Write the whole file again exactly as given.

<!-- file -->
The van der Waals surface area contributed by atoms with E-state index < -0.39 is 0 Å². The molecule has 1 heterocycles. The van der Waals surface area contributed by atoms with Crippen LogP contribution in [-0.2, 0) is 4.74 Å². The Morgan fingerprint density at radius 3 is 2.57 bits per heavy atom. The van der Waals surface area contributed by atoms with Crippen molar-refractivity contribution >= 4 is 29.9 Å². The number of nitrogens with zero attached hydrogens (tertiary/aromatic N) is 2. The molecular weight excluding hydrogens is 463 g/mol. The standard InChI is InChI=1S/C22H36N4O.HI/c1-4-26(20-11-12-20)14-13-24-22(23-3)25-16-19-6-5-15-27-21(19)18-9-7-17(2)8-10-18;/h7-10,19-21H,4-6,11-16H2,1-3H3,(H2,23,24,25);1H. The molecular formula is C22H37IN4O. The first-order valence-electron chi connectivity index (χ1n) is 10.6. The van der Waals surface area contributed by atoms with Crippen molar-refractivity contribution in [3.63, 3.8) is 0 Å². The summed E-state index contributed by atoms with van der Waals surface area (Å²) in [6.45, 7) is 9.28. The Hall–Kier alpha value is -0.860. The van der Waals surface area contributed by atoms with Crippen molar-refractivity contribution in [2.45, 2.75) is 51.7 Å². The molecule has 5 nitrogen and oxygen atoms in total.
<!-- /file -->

The van der Waals surface area contributed by atoms with E-state index < -0.39 is 0 Å². The molecule has 1 heterocycles. The van der Waals surface area contributed by atoms with Crippen LogP contribution in [-0.2, 0) is 4.74 Å². The Morgan fingerprint density at radius 3 is 2.57 bits per heavy atom. The van der Waals surface area contributed by atoms with Crippen molar-refractivity contribution >= 4 is 29.9 Å². The number of nitrogens with zero attached hydrogens (tertiary/aromatic N) is 2. The molecular weight excluding hydrogens is 463 g/mol. The standard InChI is InChI=1S/C22H36N4O.HI/c1-4-26(20-11-12-20)14-13-24-22(23-3)25-16-19-6-5-15-27-21(19)18-9-7-17(2)8-10-18;/h7-10,19-21H,4-6,11-16H2,1-3H3,(H2,23,24,25);1H. The molecular formula is C22H37IN4O. The first-order valence-electron chi connectivity index (χ1n) is 10.6. The van der Waals surface area contributed by atoms with Crippen molar-refractivity contribution in [3.63, 3.8) is 0 Å². The summed E-state index contributed by atoms with van der Waals surface area (Å²) in [6.45, 7) is 9.28. The Hall–Kier alpha value is -0.860. The van der Waals surface area contributed by atoms with Crippen molar-refractivity contribution in [2.45, 2.75) is 51.7 Å². The molecule has 5 nitrogen and oxygen atoms in total.